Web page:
The Encyclopedia Americana (1920)/Bautzen
|←Bautain, Louis Eugene Marie||The Encyclopedia Americana
|Edition of 1920. See also Bautzen on Wikipedia, and the disclaimer.|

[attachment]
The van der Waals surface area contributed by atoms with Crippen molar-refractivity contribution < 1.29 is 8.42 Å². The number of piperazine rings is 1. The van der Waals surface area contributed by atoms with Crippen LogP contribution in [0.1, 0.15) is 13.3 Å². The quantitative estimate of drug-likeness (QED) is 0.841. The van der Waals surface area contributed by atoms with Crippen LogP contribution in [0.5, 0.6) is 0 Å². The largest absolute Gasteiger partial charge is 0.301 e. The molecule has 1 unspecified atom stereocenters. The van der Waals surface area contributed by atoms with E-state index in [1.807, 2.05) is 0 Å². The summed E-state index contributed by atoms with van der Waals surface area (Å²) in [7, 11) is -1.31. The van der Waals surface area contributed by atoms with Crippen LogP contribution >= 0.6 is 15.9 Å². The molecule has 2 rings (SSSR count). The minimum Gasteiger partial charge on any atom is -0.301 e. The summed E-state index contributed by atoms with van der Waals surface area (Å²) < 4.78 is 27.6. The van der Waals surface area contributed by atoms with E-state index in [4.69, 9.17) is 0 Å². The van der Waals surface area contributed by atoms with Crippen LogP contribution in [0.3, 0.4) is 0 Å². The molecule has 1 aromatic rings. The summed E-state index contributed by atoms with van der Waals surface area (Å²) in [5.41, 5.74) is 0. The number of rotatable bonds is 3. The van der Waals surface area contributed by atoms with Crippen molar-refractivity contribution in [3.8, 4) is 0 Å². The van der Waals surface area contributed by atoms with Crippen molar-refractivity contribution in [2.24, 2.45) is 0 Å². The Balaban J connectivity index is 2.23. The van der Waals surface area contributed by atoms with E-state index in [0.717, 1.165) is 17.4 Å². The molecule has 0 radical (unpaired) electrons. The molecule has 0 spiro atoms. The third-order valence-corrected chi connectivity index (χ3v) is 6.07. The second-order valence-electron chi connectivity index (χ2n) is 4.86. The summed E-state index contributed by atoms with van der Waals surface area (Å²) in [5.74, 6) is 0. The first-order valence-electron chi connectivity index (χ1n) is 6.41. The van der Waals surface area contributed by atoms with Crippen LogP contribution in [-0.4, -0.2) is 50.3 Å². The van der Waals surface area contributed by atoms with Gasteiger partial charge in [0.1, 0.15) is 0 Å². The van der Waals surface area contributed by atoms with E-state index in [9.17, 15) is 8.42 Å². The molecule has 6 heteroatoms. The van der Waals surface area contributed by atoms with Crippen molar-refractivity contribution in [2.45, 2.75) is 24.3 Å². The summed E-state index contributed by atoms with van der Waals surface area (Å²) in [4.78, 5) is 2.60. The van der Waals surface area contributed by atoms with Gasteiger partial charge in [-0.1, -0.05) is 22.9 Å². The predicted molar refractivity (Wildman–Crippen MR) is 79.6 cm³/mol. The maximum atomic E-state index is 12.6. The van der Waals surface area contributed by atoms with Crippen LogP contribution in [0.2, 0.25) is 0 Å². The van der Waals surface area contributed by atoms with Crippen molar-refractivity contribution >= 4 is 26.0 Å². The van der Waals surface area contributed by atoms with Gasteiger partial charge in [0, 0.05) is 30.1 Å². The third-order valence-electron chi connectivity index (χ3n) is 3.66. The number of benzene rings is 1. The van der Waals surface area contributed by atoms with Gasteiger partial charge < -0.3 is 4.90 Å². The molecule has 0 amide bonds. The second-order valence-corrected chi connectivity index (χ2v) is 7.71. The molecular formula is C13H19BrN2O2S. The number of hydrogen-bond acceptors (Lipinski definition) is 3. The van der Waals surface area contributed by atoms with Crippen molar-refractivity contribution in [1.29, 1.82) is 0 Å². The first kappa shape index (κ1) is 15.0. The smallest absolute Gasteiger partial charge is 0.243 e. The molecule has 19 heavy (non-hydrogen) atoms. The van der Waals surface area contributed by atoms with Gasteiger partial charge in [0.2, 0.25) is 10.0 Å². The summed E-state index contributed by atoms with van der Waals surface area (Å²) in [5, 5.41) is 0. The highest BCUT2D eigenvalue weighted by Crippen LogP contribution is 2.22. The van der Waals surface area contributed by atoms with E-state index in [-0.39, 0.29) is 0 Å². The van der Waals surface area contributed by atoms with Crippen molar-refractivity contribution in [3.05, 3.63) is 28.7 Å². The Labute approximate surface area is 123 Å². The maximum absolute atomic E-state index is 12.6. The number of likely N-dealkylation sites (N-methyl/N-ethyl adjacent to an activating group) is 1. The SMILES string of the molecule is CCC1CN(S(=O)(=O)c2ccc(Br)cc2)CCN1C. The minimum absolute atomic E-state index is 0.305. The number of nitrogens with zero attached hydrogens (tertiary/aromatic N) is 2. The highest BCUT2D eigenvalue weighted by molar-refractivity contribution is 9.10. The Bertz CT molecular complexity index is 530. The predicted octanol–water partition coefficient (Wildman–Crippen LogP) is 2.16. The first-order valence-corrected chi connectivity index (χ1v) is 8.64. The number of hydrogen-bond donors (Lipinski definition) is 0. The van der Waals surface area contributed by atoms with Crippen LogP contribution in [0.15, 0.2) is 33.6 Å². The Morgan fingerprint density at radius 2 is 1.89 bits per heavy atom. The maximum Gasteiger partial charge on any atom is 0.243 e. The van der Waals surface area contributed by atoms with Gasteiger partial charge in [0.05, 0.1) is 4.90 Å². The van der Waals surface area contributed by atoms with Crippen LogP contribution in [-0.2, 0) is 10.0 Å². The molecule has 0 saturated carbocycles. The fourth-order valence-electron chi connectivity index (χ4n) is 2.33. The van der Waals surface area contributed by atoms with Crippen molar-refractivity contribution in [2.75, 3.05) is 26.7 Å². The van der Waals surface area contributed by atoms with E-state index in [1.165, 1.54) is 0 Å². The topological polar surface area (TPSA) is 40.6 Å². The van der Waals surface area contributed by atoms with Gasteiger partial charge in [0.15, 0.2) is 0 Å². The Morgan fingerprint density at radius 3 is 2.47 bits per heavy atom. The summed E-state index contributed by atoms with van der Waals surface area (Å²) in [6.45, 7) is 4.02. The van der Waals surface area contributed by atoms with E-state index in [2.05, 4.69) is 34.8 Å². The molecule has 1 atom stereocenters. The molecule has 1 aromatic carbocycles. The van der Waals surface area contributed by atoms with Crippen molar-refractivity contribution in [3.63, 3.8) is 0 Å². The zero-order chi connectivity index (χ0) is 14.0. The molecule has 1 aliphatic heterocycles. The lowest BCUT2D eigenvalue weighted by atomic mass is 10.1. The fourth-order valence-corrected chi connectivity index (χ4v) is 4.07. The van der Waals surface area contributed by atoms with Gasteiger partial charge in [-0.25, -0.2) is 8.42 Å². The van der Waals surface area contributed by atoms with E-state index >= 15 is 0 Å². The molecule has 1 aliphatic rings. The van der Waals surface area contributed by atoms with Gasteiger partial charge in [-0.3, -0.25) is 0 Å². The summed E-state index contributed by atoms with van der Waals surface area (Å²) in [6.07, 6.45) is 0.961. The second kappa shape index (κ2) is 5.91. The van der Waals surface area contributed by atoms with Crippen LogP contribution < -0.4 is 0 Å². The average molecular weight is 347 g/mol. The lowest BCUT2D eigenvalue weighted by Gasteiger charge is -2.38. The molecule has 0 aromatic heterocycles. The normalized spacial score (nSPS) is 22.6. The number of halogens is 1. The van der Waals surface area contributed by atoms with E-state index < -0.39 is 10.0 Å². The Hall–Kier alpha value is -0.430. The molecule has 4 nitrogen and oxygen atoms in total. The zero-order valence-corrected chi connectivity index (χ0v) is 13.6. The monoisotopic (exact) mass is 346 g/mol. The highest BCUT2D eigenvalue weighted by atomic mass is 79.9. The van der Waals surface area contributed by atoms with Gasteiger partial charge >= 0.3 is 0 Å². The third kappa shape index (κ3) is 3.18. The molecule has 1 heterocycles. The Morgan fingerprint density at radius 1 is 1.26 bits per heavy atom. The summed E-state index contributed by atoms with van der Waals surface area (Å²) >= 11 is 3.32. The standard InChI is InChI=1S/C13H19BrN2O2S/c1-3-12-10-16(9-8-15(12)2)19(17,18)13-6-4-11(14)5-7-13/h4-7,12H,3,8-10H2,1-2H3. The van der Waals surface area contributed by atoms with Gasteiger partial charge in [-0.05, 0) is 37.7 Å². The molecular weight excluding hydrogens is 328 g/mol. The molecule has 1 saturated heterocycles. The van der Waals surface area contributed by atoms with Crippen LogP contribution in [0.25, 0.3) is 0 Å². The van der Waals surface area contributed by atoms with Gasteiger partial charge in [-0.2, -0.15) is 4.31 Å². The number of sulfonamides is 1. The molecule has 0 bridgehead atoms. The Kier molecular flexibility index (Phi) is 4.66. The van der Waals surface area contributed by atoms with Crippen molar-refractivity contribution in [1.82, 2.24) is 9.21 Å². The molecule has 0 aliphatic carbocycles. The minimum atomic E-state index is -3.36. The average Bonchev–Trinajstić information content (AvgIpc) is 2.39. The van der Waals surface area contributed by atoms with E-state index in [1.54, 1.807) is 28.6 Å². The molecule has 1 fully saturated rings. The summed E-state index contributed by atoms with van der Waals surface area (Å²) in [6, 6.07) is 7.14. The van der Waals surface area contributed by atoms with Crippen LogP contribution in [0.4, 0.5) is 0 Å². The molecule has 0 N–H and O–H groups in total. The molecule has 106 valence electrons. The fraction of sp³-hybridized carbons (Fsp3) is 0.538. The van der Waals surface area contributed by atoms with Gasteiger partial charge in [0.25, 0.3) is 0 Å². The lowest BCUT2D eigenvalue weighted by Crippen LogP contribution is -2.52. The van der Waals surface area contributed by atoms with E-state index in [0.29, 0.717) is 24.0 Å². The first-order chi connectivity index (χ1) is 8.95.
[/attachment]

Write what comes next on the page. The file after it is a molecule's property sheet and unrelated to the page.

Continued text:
BAUTZEN, bout'sĕn, or BAUDISSIN, bow'desen, Germany, a manufacturing town in Saxony, noted for its production of textile fabrics, leather, paper, etc. It overlooks the river Spree, 30 miles northeast of Dresden, and is encircled by ancient walls and moat now converted into promenades. The cathedral church of Saint Peter is used by both Protestants and Roman Catholics, it being divided into two portions for the purpose. The town contains many schools, a museum, art gallery and three libraries. At Bautzen Napoleon, with 130,000 men, defeated the allied armies of Russia and Prussia, 20-21 May 1813. Pop. 32,760.